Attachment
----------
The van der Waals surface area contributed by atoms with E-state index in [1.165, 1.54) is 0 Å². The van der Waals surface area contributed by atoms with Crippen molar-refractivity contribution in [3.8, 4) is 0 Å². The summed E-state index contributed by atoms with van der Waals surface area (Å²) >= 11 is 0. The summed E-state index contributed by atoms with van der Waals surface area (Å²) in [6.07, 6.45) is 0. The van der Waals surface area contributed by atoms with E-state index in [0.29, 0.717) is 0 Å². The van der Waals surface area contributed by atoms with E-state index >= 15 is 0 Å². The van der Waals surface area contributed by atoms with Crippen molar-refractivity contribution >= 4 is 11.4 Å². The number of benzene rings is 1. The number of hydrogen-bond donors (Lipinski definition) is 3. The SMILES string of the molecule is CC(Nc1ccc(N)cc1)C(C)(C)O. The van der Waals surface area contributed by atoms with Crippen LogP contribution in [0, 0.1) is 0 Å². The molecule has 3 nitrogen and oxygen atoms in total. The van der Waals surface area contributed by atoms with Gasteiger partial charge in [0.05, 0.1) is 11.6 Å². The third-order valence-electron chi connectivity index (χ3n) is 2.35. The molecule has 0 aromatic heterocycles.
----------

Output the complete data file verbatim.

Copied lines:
The van der Waals surface area contributed by atoms with E-state index in [1.165, 1.54) is 0 Å². The van der Waals surface area contributed by atoms with Crippen molar-refractivity contribution in [3.8, 4) is 0 Å². The summed E-state index contributed by atoms with van der Waals surface area (Å²) >= 11 is 0. The summed E-state index contributed by atoms with van der Waals surface area (Å²) in [6.07, 6.45) is 0. The van der Waals surface area contributed by atoms with E-state index in [0.29, 0.717) is 0 Å². The van der Waals surface area contributed by atoms with E-state index >= 15 is 0 Å². The van der Waals surface area contributed by atoms with Crippen molar-refractivity contribution >= 4 is 11.4 Å². The number of benzene rings is 1. The number of hydrogen-bond donors (Lipinski definition) is 3. The SMILES string of the molecule is CC(Nc1ccc(N)cc1)C(C)(C)O. The van der Waals surface area contributed by atoms with Crippen LogP contribution in [0, 0.1) is 0 Å². The molecule has 3 nitrogen and oxygen atoms in total. The van der Waals surface area contributed by atoms with Gasteiger partial charge in [0.05, 0.1) is 11.6 Å². The third-order valence-electron chi connectivity index (χ3n) is 2.35. The molecule has 0 aromatic heterocycles.